2000 11 x 19" 27 x 48.5 cm Hand Pulled Serigraph Edition 50 A.P. 8
I was researching the story of a horse called Comanche, the sole U.S. army survivor of the battle of the Little Bighorn, for a painting I did called "The Silent Survivor". As I began reading I found the story was even more dramatic than I had originally thought. Comanche was ridden by Captain Myles Keogh, the second in command under Lieutenant Colonel George Armstrong Custer. Towards the end of the battle Custer and all of the soldiers left with him shot their horses as a breastwork to shield themselves from the rain of arrows and bullets. One man however refused to shoot his horse. This horse and rider made a courageous charge into the midst of several thousand angry Sioux and Cheyenne warriors, who were also making a last stand, to protect their way of life. From the description of some of the First Nations warriors who participated in the battle this courageous team was almost certainly Captain Myles Keogh and his horse Comanche. One Sioux Warrior later recalled this soldier as "the bravest man the Sioux ever fought."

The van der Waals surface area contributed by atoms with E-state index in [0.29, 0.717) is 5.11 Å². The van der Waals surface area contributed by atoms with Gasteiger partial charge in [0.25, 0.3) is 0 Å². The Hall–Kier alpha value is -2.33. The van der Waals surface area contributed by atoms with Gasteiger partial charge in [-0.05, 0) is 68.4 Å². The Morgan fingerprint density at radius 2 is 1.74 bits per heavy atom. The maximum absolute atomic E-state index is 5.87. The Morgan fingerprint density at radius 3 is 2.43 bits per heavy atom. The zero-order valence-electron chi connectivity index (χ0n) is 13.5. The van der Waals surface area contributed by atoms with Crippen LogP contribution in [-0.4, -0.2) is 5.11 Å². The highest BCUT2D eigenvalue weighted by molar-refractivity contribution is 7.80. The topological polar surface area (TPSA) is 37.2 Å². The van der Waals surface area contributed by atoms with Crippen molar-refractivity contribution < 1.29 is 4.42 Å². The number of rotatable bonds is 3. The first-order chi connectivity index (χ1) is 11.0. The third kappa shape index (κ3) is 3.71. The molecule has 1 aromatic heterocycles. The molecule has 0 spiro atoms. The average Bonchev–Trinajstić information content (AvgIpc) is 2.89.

Captain Myles Keogh was killed, and his horse Comanche was wounded seven times. Two days after the battle when cavalry reinforcements finally arrived, the only sign of life amongst all the dead at the Little Bighorn River was one severely wounded horse that a soldier recognized as Myles Keogh's mount, Comanche.